After a masterclass with the ice extravaganza’s skating stars, ORIELLA ONNI has a newfound appreciation for double axel jumps and effortless lifts. Hint: Many falls and tumbles are involved.
For a 90-year old rodent, Mickey is limber. It’s one of the requisites to get on the ice. As the headliner of Disney On Ice: Mickey’s Super Celebration (from 20 to 24 March), he knows. The ice extravaganza boasts many talented skaters of equal measures of grace and dexterity, who make popular Disney stories and their characters come to live. It’s mesmerising to watch them glide effortlessly across the ice, and executing jumps and lift with ease. But as Mummyfique learns after a Disney On Ice skating masterclass with some of the show’s stars, it is damn hard work.
Our session starts with warmup exercises like jumping jacks, to get the heart pumping. That’s the easy part. Then it’s skates on. The blades are so sharp, you worry about spilling blood on the ice. There’s the matter of balance too. New-born giraffe comes to mind – wobbly ankles and an awkward struggle to stay upright. After an eternity trying to muster some semblance of steadiness, the skating begins. Excitement, but not too much or you’ll tip over. Ice is hard. Very hard.
We somehow get through the basics. Miracle really. Amidst the tumbles and falls, we do cover the rink from one end to another, and by fluke, a couple of twirls and a simple dance routine. Jumps and lifts? Forget about them. Ditto our dreams of being a world-class skater. Our 90-minute session feels like five hours. Our toes and calves are cramping up from trying to stay upright. We are exhausted and spent.
The famous mice, Mickey and Minnie, pop in for some candid snaps. Despite the happy shots, it isn’t enough solace for our lost dignity. When world-class athletes ice-skate, it looks serene, rhythmic, and even hypnotic. For the rest of us who prefer our feet planted on the ground, rather than up-in-the-air and spreadeagled, it feels rocky and terrifying.
The masterclass sheds light on what it takes to be a Disney On Ice skater, heck it illuminates the huge amount of work and skill needed, to put up an amazing performance, nightly. There’s the physical aspect of it: Agility, strength and stamina. Skating works out every muscle in the body; there’s cardio and strength-training, and it requires coordination and balance. The mental endurance is important too, for it’s not just many rehearsals, but also touring, nine months in a year.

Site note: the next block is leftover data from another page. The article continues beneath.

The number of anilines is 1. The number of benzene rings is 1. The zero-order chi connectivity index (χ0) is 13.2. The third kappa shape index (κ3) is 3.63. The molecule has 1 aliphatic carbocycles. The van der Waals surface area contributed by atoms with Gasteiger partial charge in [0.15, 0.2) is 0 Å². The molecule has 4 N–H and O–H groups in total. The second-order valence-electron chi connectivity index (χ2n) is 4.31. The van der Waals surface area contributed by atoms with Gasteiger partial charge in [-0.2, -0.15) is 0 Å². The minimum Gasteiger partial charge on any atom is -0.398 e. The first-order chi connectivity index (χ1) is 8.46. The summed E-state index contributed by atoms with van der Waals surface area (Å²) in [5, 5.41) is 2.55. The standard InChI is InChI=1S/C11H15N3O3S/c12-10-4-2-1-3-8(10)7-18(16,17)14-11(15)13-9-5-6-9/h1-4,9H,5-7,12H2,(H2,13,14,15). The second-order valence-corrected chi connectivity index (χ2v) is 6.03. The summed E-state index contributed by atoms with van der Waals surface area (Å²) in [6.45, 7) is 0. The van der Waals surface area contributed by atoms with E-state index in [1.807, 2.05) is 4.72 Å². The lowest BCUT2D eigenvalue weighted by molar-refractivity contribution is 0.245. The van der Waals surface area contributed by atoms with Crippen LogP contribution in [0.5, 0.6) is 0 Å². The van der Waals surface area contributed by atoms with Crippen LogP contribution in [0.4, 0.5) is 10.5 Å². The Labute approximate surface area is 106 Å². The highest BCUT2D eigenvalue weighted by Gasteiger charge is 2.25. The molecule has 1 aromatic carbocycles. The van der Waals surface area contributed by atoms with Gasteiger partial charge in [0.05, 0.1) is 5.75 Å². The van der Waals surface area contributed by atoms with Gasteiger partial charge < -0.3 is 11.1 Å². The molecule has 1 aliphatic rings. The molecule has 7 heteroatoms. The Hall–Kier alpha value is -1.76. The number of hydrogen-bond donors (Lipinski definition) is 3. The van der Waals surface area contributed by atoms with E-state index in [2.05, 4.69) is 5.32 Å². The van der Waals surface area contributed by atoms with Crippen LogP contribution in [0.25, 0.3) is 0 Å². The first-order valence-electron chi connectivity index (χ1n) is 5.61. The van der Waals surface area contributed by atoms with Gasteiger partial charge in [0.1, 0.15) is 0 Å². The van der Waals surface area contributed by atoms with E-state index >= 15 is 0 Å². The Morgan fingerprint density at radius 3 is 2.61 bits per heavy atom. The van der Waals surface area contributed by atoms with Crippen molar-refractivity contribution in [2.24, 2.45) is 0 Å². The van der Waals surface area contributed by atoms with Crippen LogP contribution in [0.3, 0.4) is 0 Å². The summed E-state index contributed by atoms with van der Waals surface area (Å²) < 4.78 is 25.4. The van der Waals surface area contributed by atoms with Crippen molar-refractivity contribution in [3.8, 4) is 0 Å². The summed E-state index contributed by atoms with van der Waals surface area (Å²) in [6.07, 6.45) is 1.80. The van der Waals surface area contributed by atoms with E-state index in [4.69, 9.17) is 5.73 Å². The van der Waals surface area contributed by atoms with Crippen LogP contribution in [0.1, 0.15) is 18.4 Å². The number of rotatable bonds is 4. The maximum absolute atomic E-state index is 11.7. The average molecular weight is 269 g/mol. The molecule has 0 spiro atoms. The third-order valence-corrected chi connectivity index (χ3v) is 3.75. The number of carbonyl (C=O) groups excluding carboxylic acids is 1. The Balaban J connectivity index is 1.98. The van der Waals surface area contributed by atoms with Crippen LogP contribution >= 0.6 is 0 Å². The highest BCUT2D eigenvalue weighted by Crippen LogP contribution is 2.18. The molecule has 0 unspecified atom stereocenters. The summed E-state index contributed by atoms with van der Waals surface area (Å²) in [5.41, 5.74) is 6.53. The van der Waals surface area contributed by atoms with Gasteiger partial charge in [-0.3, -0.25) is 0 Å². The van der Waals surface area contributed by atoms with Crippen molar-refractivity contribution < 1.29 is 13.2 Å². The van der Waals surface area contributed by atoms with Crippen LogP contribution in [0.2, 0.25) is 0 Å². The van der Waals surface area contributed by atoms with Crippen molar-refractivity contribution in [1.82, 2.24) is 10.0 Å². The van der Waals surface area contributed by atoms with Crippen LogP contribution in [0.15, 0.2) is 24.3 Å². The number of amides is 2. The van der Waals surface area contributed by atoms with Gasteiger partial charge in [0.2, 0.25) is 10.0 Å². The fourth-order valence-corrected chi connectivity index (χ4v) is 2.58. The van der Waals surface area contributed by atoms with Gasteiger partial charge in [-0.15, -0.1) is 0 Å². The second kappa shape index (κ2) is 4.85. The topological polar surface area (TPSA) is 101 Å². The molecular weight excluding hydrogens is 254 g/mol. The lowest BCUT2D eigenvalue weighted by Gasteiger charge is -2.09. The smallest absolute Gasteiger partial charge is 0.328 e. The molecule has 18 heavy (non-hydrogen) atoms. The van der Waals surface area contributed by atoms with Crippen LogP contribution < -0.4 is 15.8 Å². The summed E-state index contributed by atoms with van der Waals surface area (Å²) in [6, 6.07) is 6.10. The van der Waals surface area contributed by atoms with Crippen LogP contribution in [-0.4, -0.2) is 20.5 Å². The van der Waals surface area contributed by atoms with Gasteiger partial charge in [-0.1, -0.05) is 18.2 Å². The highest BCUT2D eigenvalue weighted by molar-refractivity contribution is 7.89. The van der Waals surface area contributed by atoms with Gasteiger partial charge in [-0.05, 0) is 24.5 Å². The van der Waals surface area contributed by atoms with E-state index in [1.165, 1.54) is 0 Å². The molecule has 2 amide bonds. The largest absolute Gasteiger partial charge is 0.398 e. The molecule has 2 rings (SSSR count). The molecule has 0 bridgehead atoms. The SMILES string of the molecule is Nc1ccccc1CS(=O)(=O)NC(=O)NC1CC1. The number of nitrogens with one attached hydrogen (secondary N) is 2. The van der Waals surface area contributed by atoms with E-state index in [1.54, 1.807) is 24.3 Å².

It helps that some of the crew, like William and Adriene Ott, who play Aladdin and Jasmine respectively, are married to each other. “We are together all the time; what makes our relationship work is that we try to make it interesting, whether we are in the arena, practising our routine, or hanging out with friends,” says Adriene. The couple share that the team is like a second family, which makes it easier to cope, on tour.
The duo met on the ice (sweet), auditioned for the show together, and have been with it since 2014. Adriene who is privy to our pitiful mastery of skating, has a key tip – “Have fun and learn.” Though she also says, age is not on our side: “The recommended age for kids to start skating is about three-years old. It’s easier to start young, as kids tend to be fearless and aren’t as stiff as adults.”
The show, and what to expect
With equal doses of nostalgia and excitement to dazzle the entire family, the upcoming ice extravaganza ties in with Mickey’s ongoing 90th birthday celebrations.
“In this new Disney On Ice production, we pay tribute to Walt Disney and the true original icon, Mickey Mouse,” says Nicole Feld, producer and executive vice president of Feld Entertainment, that creates live touring entertainment experiences like Disney On Ice and Disney Live!.
She pitches the tribute show as a specially curated medley of many classic and contemporary Disney movies and characters, to appeal to a multi-generational, family audience.
Hence Mickey and his squad will open the show with a modern interpretation of the first Disney film, Steamboat Willie, the iconic short that changed the animation industry, it was the first cartoon with synchronized sound.
Classic Disney characters like Donald Duck and Goofy, share billing with newer ones like the Toy Story gang; nine Disney princesses make their appearances, from Snow White to the Frozen royals, Elsa and Anna.
Mickey Mouse as the titular apprentice, makes broomsticks come alive in Fantasia. There’s Dory and Moana, who both exemplify courage under fire. Making a Disney On Ice debut in Asia, is the Inside Out gang of Emotions: Joy, Sadness, Anger, Fear and Disgust.
The interactive spectacular sees live hosts mingling with the audience, and dancers getting the crowd participating in a routine. Fans also get to vote and pick outfits for Mickey and Minnie to wear during the show finale.
Even for skating veteran, Grant Marron, who has been touring for the last 10 years, it is a very unique show. He plays Shang from Mulan, and says there are stunts you won’t see in competitions, that only show skaters can do. Like the lifts that Will and Adriene perform. “These you have to come to one of our ice shows to see,” he says with a smile.